With minimal effort, you can put on an elegant New Year's spread that will give your guests plenty to nosh on well after the ball drops.
Start with a do-it-yourself champagne bar, suggested Peggy Donaghy, owner of Ethnic Garden Catering in Suttons Bay.
Put a variety of champagnes on ice; line up the glasses and put out pretty pitchers of mixers like fruit juices, mango nectar and pomegranate syrup.
"You can also include garnishes like orange slices, pomegranate seeds or sliced quince, which has an edible rind and is pretty," said Donaghy.
She said it's fun to offer selections of at least three or four different champagnes or sparkling wines. She likes bottles of bubbly from L. Mawby Vineyards such as Talismon, Sandpiper and of course Sex. "That's a fun one for New Year's Eve," Donaghy said.
When you're laying out the buffet table, Donaghy suggests serving slices of beef tenderloin on focaccia, French or ciabatta breads. It's easier to have the meat already on the bread and guests can add their own sauces such as a traditional horseradish or blue cheese sauce.
Phyllo dough can be a cook's best friend at the holidays, creating elegant looking hors d'oeuvres with little fuss.
"You can buy the phyllo dough cups and fill them with mushrooms, cheese and egg and give it a Mexican flare by adding green chilies," said Donaghy.
Fruit and veggie trays can be spiffed up with some homemade dips or sauces. Or take Paula Dean's advice and serve up dip in a hollowed out pepper.
Another way to add veggies to the menu is by slicing cucumbers and topping with a slice of smoked salmon and a sprig of dill.
"It's pretty and easy," said Donaghy.
Today's host or hostess should be sure to offer some gluten-free options, which can be as easy as including a rice or multi-grain gluten free cracker.
For the vegan on your guest list, she suggested grilling tofu and tucking it into lettuce wraps or whipping up a tofu dip for spreading on bread or crackers or eating with veggies.
Another vegan alternative is caramelizing sweet onions and garlic in olive oil and butter as a savory topping on crostini. Top with a basil leaf and a cherry tomato slice for a colorful display, said Donaghy.
Shrimp cocktail is a perennial favorite and Donaghy suggested buying raw shrimp and cooking them yourself for the best flavor. Pair them with a store-bought cocktail sauce or a wasabi mayonnaise.
If you want to buy locally and still keep it simple, check out the indoor Saturday Farmers Market at the Village at Grand Traverse Commons, where vendors offer an array of ready-to-serve appetizers from cheeses to chutneys.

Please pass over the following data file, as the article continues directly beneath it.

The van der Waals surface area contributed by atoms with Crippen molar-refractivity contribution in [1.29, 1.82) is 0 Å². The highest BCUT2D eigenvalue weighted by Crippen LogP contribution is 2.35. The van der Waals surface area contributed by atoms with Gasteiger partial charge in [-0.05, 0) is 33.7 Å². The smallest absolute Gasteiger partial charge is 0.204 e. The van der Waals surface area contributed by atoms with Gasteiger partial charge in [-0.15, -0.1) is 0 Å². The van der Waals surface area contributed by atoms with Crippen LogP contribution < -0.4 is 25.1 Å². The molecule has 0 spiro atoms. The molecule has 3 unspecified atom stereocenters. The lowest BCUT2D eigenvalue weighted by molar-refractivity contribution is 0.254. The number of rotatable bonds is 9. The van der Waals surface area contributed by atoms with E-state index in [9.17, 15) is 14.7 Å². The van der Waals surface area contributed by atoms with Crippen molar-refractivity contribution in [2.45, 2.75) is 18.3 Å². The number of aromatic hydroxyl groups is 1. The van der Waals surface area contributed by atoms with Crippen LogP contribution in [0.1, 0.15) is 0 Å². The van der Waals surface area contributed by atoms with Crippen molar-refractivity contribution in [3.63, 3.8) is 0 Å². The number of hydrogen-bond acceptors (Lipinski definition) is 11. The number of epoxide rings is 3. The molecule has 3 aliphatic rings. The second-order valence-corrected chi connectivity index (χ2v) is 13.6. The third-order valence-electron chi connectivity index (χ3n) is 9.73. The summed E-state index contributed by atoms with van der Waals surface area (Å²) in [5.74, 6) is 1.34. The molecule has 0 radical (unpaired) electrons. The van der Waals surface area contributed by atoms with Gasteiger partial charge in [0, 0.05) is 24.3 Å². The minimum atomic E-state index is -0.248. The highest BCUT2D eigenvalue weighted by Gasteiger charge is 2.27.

"You'll find a nice selection of cheeses from several vendors," said Paula McIntyre, co-founder of the blog, Up North Foodies. "They would be delicious paired with any of the beautiful chutneys from Ann Dover, all atop the homemade crackers available from another vendor there."
Looking for food with an ethnic flare? McIntyre said that several vendors sell a variety of Greek appetizers and pastries, including dolmas, spanikopita, baklava and more.
"If you're up for making a few easy appetizers, give the Smoked Whitefish Dip from 'A Matter of Taste' a try," said McIntyre.
Larry Burdek, owner of Chef's Pride Catering in Traverse City, suggested stirring up a hot crab dip.
And don't forget the obvious nibblers, too, like nuts and olives.
To make it a little more special, Donaghy suggested serving Marcona almonds.
"They're crisp and salty, fried in olive oil and you can add some dried cherries," she said.
Burdek suggested using stuffed olives. Filled with goodies like garlic, jalapenos and blue cheese, these can be found on grocer's shelves or at your favorite deli.
Pick up a jar of dilly beans from the farm market and pair them with olives and pickles for another quick and easy appetizer, suggested McIntyre.
Burdek also recommended serving up other darlings of the buffet table like deviled eggs, ham roll-ups, slices of hickory sausage, bunches of grapes and chunks of smoked cheddar.
Also practically effortless is an appetizer of homemade crackers and dip made with your own homemade ricotta cheese. The best thing about these crackers is that they require almost zero prep, and can be seasoned however you like — a simple sprinkle of coarse sea salt, or a more complex blend of seeds and spices.
You'll need no special ingredients or equipment to make the ricotta, which relies on slightly acidic buttermilk to form cheese out of a blend of heavy cream and whole milk. Simply add a touch of salt.